Update (June 10): The Ottawa Globe and Mail reports that Canada's new religious freedom office and its ambassador, Andrew Bennett, face an "uphill battle" in China, a key trading partner. The paper notes that "it remains to be seen how much independence the religious freedom watchdog will have in a Conservative government known for controlling the message."
Update (Feb. 21): A leading Canadian Christian think tank has affirmed the choice of Andrew Bennet as the new ambassador. "It was a surprise to me. I know Andrew. He's very thoughtful and very principled. He will bring a great deal to the position," said Cardus senior fellow Janet Epp Buckingham in an interview. She also offered advice on what Bennett's first three projects should be.
Meanwhile, others have questioned Bennet's academic credentials.
Two years after Canadian prime minister Stephen Harper promised to create a religious freedom office as part of his campaign platform, the government has finally given it a leader.
Ottawa academic and Ukrainian Catholic Andrew Bennett will "serve as Ottawa's official watchdog for international religious persecution," according to the Globe and Mail. The Office of Religious Freedom, which will have a four-person staff and $5 million annual budget, will operate as part of the Department of Foreign Affairs.
Religion News Service reports that the office has been criticized as a "misguided attempt to inject religion into foreign policy, and some have expressed concern that it would be biased toward the persecution of Christians."
Yet Bennett, who "was reportedly the third, possibly fourth, person to be offered the post," said Tuesday that he doesn't plan to get mired in Canadian politics.
"My role is not to get involved in all the aspects of Canadian foreign policy and commercial policy," he said at a press conference announcing the job. "My role is to promote religious freedom. This is not about a theological question. It's about a human question. It's a human issue, not a theological issue."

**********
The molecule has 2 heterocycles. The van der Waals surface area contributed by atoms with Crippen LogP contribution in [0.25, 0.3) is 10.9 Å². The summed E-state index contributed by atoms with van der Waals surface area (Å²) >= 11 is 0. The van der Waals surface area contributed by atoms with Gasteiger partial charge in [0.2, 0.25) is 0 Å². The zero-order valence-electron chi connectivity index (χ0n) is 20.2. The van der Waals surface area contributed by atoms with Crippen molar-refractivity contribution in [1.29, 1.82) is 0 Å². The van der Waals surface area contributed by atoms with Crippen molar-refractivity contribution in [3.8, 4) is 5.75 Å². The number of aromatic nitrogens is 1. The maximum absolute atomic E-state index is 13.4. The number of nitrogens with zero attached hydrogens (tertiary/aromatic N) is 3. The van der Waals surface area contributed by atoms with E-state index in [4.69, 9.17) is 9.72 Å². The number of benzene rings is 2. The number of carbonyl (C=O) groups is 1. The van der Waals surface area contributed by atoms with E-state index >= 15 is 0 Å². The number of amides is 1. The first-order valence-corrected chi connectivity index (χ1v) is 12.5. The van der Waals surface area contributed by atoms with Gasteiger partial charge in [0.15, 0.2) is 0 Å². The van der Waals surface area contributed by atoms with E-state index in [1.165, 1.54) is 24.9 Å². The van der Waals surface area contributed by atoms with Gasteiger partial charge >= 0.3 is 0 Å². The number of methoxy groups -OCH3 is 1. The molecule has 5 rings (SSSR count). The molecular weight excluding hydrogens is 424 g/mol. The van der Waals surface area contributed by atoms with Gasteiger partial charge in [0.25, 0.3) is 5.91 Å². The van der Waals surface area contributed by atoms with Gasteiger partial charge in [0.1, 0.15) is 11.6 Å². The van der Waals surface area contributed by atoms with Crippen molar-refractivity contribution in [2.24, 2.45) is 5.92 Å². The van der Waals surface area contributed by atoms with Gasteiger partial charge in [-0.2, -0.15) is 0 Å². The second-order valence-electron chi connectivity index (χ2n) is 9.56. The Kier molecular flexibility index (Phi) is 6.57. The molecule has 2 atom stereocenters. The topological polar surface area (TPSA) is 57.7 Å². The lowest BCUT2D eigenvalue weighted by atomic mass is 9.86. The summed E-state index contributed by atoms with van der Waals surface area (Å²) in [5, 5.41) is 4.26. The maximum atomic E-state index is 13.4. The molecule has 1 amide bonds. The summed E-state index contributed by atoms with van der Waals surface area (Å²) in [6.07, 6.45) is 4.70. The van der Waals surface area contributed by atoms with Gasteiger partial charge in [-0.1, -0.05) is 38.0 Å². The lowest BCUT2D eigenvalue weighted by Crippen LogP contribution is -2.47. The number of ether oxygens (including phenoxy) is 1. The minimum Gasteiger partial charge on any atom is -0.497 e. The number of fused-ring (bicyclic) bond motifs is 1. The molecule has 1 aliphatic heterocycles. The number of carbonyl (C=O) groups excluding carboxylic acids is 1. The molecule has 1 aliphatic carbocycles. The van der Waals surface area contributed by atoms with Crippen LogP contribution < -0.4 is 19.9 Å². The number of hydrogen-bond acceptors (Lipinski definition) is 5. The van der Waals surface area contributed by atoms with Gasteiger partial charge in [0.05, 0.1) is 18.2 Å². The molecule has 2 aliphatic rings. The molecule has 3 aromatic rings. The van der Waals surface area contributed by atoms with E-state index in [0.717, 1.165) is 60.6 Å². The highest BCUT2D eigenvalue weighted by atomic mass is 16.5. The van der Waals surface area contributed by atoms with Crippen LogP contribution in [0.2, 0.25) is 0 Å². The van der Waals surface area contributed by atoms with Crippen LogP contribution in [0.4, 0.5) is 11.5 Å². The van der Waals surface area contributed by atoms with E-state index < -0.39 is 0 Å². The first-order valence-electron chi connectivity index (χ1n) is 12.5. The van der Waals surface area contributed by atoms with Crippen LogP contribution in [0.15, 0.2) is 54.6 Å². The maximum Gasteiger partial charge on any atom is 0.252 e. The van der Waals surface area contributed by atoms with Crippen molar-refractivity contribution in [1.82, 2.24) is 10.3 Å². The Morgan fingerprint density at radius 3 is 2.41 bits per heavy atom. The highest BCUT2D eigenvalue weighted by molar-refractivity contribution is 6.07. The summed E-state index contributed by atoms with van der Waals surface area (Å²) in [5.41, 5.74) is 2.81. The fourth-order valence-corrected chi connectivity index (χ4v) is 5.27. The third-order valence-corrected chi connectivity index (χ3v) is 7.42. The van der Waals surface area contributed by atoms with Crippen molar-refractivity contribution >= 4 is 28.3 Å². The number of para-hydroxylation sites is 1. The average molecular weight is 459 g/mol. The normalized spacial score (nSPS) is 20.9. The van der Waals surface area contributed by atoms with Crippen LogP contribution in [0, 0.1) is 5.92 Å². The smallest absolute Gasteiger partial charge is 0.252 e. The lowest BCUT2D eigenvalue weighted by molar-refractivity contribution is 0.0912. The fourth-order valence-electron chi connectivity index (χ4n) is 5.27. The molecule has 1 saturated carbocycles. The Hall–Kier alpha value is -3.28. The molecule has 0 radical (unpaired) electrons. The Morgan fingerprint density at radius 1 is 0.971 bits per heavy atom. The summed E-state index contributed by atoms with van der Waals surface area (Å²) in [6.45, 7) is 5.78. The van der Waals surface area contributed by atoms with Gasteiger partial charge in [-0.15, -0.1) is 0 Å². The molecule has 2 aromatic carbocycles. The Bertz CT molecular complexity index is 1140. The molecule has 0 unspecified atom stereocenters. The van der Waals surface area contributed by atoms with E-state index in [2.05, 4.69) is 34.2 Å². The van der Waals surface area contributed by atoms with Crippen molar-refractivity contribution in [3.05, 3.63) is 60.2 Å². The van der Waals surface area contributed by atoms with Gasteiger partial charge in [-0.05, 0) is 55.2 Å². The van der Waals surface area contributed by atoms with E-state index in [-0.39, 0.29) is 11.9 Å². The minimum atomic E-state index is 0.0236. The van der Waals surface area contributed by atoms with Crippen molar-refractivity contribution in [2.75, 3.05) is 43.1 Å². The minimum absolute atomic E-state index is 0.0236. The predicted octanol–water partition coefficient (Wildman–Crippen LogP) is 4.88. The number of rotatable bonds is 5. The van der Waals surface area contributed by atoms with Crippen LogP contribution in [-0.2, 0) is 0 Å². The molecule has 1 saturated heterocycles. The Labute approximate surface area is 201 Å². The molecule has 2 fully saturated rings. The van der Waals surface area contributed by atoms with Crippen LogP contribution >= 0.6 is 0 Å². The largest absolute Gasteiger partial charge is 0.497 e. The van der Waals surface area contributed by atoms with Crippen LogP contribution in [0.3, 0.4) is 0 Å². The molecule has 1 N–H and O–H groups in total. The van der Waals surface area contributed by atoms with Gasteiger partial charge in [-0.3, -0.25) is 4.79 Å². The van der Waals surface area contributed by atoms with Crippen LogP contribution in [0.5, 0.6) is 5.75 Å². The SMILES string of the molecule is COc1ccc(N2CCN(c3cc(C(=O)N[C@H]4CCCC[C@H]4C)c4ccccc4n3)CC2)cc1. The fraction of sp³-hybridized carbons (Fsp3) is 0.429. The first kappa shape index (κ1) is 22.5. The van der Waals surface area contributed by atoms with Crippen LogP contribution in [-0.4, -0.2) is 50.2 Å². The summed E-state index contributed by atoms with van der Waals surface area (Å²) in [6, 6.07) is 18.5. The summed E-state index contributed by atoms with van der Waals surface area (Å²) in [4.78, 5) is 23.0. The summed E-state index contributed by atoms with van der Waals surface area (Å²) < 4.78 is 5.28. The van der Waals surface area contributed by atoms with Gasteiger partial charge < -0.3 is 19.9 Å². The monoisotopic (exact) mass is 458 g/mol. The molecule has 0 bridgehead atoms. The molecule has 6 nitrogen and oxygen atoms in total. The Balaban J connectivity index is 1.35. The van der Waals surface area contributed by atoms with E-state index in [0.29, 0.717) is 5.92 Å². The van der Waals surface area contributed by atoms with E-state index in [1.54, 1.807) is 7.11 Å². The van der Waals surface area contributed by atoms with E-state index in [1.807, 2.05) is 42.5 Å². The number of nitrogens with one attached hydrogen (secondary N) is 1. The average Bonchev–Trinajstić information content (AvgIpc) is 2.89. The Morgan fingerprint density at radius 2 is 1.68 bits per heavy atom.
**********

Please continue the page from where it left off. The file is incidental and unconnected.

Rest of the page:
Don Hutchison, vice president of the Evangelical Fellowship of Canada, wants the ambassador to revise Canada's immigration policies for those fleeing religious persecution. CT has reported several cases where Canada's Immigration and Refugee Board denied asylum because applicants demonstrated poor knowledge of Christian doctrine. CT also reported how a Thanksgiving question nearly deported a tortured Chinese Christian from the United States.
CT previously noted how Canada's plan to open the religious freedom office was ironically timed in 2011, coming just as debate arose over the possible shutdown of the U.S. Commission on International Religious Freedom. CT also noted the multi-year delay in the Obama administration appointing its own ambassador-at-large for religious freedom, Suzan Johnson-Cook, who landed the job after two tries.
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